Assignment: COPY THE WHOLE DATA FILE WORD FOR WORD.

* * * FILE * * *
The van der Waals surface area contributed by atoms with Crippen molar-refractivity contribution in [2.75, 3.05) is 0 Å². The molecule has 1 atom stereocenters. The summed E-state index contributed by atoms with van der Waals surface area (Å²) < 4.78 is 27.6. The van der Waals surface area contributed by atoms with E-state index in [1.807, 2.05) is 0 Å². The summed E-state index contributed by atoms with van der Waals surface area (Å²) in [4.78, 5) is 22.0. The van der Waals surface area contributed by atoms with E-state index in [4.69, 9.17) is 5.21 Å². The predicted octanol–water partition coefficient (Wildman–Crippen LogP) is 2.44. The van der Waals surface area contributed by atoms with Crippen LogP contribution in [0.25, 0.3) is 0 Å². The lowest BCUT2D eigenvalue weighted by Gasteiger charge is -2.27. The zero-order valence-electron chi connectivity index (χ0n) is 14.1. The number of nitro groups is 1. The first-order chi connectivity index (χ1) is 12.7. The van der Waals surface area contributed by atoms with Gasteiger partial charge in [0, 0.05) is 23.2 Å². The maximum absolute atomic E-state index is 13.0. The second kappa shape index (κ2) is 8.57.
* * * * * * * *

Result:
The van der Waals surface area contributed by atoms with Crippen molar-refractivity contribution in [2.75, 3.05) is 0 Å². The molecule has 1 atom stereocenters. The summed E-state index contributed by atoms with van der Waals surface area (Å²) < 4.78 is 27.6. The van der Waals surface area contributed by atoms with E-state index in [1.807, 2.05) is 0 Å². The summed E-state index contributed by atoms with van der Waals surface area (Å²) in [4.78, 5) is 22.0. The van der Waals surface area contributed by atoms with E-state index in [4.69, 9.17) is 5.21 Å². The predicted octanol–water partition coefficient (Wildman–Crippen LogP) is 2.44. The van der Waals surface area contributed by atoms with Crippen LogP contribution in [0.25, 0.3) is 0 Å². The lowest BCUT2D eigenvalue weighted by Gasteiger charge is -2.27. The zero-order valence-electron chi connectivity index (χ0n) is 14.1. The number of nitro groups is 1. The first-order chi connectivity index (χ1) is 12.7. The van der Waals surface area contributed by atoms with Gasteiger partial charge in [0, 0.05) is 23.2 Å². The maximum absolute atomic E-state index is 13.0. The second kappa shape index (κ2) is 8.57.